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Re: Guile: What's wrong with this?

From: Ludovic Courtès
Subject: Re: Guile: What's wrong with this?
Date: Wed, 04 Jan 2012 22:07:58 +0100
User-agent: Gnus/5.110018 (No Gnus v0.18) Emacs/24.0.90 (gnu/linux)


Mike Gran <address@hidden> skribis:

>>   In many systems it is desirable for constants (i.e. the values of literal
>>   expressions) to reside in read-only-memory.  To express this, it is
>>   convenient to imagine that every object that denotes locations is
>>   associated with a flag telling whether that object is mutable or immutable.
>>   In such systems literal constants and the strings returned by
>>   `symbol->string' are immutable objects, while all objects created by
>>   the other procedures listed in this report are mutable.  It is an error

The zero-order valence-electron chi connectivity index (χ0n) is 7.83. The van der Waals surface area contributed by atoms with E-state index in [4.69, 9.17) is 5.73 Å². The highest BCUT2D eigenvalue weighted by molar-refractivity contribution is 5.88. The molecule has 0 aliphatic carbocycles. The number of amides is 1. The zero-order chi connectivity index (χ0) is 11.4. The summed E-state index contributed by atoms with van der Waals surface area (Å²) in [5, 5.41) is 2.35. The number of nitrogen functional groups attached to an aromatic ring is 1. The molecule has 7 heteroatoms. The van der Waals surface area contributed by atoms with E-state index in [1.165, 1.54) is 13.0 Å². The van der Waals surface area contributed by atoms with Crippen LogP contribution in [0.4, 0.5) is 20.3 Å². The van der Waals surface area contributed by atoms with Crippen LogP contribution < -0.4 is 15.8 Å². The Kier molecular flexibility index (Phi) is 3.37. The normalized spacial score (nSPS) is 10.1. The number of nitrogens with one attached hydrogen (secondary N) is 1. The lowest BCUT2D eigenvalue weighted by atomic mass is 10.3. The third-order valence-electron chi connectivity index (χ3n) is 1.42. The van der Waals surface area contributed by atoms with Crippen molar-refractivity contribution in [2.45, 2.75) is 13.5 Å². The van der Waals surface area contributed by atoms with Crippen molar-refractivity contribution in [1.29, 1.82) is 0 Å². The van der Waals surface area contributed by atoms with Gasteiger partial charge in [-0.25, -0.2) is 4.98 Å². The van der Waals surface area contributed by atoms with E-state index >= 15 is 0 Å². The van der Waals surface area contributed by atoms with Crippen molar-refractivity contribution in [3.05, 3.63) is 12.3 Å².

>>   to attempt to store a new value into a location that is denoted by an
>>   immutable object.


> The idea that the correct way to initialize a string is
> (define x (string-copy "string")) is awkward.  "string" is a read-only
> but copying it makes it modifyiable?  Copying implies mutability?


  -- library procedure: string-copy string
      Returns a newly allocated copy of the given STRING.

And a “new allocated copy” is mutable.

> Copying doesn't imply modifying mutability in any other data type.

It’s not about modifying mutability of an object (this can’t be done),
but about fresh vs. constant storage.

> Why not change the behavior 'define' to be (define y (substring str 0)) when 
> is a read-only string?  This would preserve the shared memory if the variable 
> is never
> modified but still make the string copy-on-write.

I think all sorts of literal strings would have to be treated the same.

FTR, all these evaluate to #t:

  (apply eq? "hello" '("hello"))
  (apply eq? '(1 2 3) '((1 2 3)))
  (apply eq? '#(1 2 3) '(#(1 2 3)))

This is fine per R5RS (info "(r5rs) Equivalence predicates"), but
different from Guile <= 1.8.

(I use ‘apply’ here to fool peval, which otherwise evaluates the
expressions to #f at compile-time.  Andy: should peval be hacked to give
the same answer?)


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